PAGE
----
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Drop Dead Perfect Returns With More Madcap Zaniness

Drop Dead Perfect Returns With More Madcap Zaniness

Drop Dead Perfect

Somebody alert the authorities, Idris Seabright is back — and has criminal intent. 

Jason Cruz (left) and Everett Quinton in 'Drop Dead Perfect'

By popular demand, Erasmus Fenn's critically lauded farcical thriller Drop Dead Perfectis bringing a taste of 1950s Florida Keys realness back to New York City. Ensuring that every laugh is painted perfectly, accomplished director Joe Brancato and cherished actor Everett Quinton have returned to the show as well, with Quinton reprising his role as the delightfully demented Idris--a woman of simple pleasures who just wants to paint the perfect still life no matter the cost

With the charm of a 1950s sitcom, the ambience of Alfred Hitchcock Presents, and lighting cues ripped from the noir genre, Drop Dead Perfect is a whimsical pastiche of bygone pop culture. Hinting at the inception of the play, Fenn recalls watching America's "first reality show," I Love Lucy. "I remember they went off in June, but coming back she was pregnant - except they couldn't say pregnant, she was with child," says Fenn. "And then, when we tuned in in the fall, on comes this cute little boy." Gobsmacked, Fenn was confused by how fast little Ricky grew up. "My mother told me that wasn't really Ricky, that's an actor," he says. "I was like, 'What ever happened to the real Ricky?'" And through the art of theater, Fenn is able to pseudo answer his own question by creating a Ricky of his own. A well-endowed, suave Cuban ex-con of a Ricky that may or may not be the son of Idris' estranged sister, Lucy.

Yet, for audiences who may not have the cultural experience to gag over the insinuations of Ethel, one of Idris' neighbors, being a lesbian -- which naturally occur after the character Vivien [possibly named for actress Vivian Vance] moves in with her) -- or to react at the clever McGillicuddy name drops, Drop Dead Perfect has plenty to offer. "This project has been for me, a wonderful way to see Everett [Quinton] share this gift with a new generation," Brancato explains. "I grew up on it, but to share it with people who maybe have heard about him but haven't seen what he can do and what he can sculpt out of the character, is so much fun."

Quinton made a name for himself as an actor and designer for the Ridiculous Theatrical Company, which was founded by his partner Charles Ludlam. In 1987, after Ludlam passed, Quinton assumed the role of artistic director of the company and continued to stage humorous adaptions of serious works such as A Tale of Two Cities and Dr. Jekyll & Mr. Hyde. "On Saturday evenings, when I was in high school and college, I would go to Sheridan Square and see the Ridiculous Theatrical Company," recalls Brancato. "Camille, Bluebeard, all these pieces that these people - this brand of talent - was bringing forth with such abandon. I was like the other [lyrical theater, which he was studying at the time] is really good, but this is exciting," he says. Luckily for modern audiences, while the years have passed, Quinton's art remains fresh and exhilarating. Made uninhibited by the delirious comedy, audiences laugh freely during Drop Dead Perfect and everyone walks out smiling.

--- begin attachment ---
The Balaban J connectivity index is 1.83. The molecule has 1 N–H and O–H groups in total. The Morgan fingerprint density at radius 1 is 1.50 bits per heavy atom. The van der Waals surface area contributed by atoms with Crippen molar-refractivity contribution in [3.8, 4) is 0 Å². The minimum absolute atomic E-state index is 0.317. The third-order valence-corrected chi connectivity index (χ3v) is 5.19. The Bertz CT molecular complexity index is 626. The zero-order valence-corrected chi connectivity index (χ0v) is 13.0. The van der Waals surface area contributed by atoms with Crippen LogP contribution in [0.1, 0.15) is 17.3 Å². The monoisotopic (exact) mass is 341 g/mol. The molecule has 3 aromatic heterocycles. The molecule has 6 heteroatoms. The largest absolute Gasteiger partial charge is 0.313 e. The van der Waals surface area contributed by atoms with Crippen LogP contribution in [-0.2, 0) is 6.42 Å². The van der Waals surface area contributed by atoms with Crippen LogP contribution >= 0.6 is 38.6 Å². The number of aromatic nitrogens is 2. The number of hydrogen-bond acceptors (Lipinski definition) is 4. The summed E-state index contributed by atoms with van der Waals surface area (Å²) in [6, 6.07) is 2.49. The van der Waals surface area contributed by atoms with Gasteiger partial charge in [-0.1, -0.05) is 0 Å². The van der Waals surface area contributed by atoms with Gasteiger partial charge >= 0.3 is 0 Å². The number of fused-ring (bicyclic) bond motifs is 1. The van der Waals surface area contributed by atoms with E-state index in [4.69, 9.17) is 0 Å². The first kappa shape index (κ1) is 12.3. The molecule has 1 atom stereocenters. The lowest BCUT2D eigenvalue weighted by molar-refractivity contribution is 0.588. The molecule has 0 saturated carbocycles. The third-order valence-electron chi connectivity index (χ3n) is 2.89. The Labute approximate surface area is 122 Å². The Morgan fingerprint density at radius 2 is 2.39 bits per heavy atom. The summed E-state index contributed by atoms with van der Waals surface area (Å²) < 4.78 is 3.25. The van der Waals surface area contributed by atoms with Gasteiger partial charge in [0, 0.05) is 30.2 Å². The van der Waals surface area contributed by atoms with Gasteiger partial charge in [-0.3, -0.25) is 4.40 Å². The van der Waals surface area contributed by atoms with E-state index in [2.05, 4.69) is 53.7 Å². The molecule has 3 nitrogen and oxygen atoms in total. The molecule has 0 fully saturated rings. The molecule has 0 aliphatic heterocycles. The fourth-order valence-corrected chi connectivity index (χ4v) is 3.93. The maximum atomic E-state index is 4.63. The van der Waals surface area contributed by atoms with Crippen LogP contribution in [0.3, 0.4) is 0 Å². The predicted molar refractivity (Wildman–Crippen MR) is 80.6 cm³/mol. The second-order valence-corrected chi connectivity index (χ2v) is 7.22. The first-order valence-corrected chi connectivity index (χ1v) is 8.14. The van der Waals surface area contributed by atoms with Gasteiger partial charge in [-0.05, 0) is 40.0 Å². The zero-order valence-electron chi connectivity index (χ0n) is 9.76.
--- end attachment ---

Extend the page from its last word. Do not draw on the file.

When it comes to creating the fabulous Idris Seabright, Quinton luckily has a trove of references to pull from. "I've got a bag of tricks," says Quinton. "Everybody does." Talking about the process of preparing the show, Brancato says "During rehearsal, we'd turn to each other and go 'Ruth Roman!' And he'd deliver Ruth Roman, who is an actress of the '50s." So, from mugging like to Faye Dunaway in Mommie Dearest to casting imposing silhouettes like Alfred Hitchcock, Drop Dead Perfect's short 90 minutes fly by as Quinton and cast make the audience drunk on 1950s throwbacks. "There is a myriad of possibilities, treasure chests," Quinton says. "Characters like this don't come along, especially for a male, a female-identified man. There aren't that many roles."

With the mad-cap zaniness and the inclusion of drag performances, it might be hard to pin down the ideal audience for this offbeat thriller. Ultimately, "we want everybody to come," says Quinton. "It's a fun thing. It's for everybody. I'm into bringing kids to this. I used to bring my little brothers to all the Ridiculous [Theatrical Company] stuff, every single thing. I object to people that don't let children see fabulous theatre." Additionally, Jason Edward Cook's portrayal of Vivien has the capability of fooling audiences into thinking he's biologically female. "I think that's what's most rewarding - when we see these couples coming out and the conversation is sometimes along the lines of, 'Honey, I'm telling you. It's a girl. They just put a man's name in the thing [program], but it's a girl,'" says Brancato. "God bless him. Let him go home, fantasize about her, and let them have a great night. I feel I'm doing something good for society."

Drop Dead Perfect's strictly limited eight-week engagement Off-Broadway at the Theater at St. Clements in New York City continues through Oct. 11. For tickets and more information, visit

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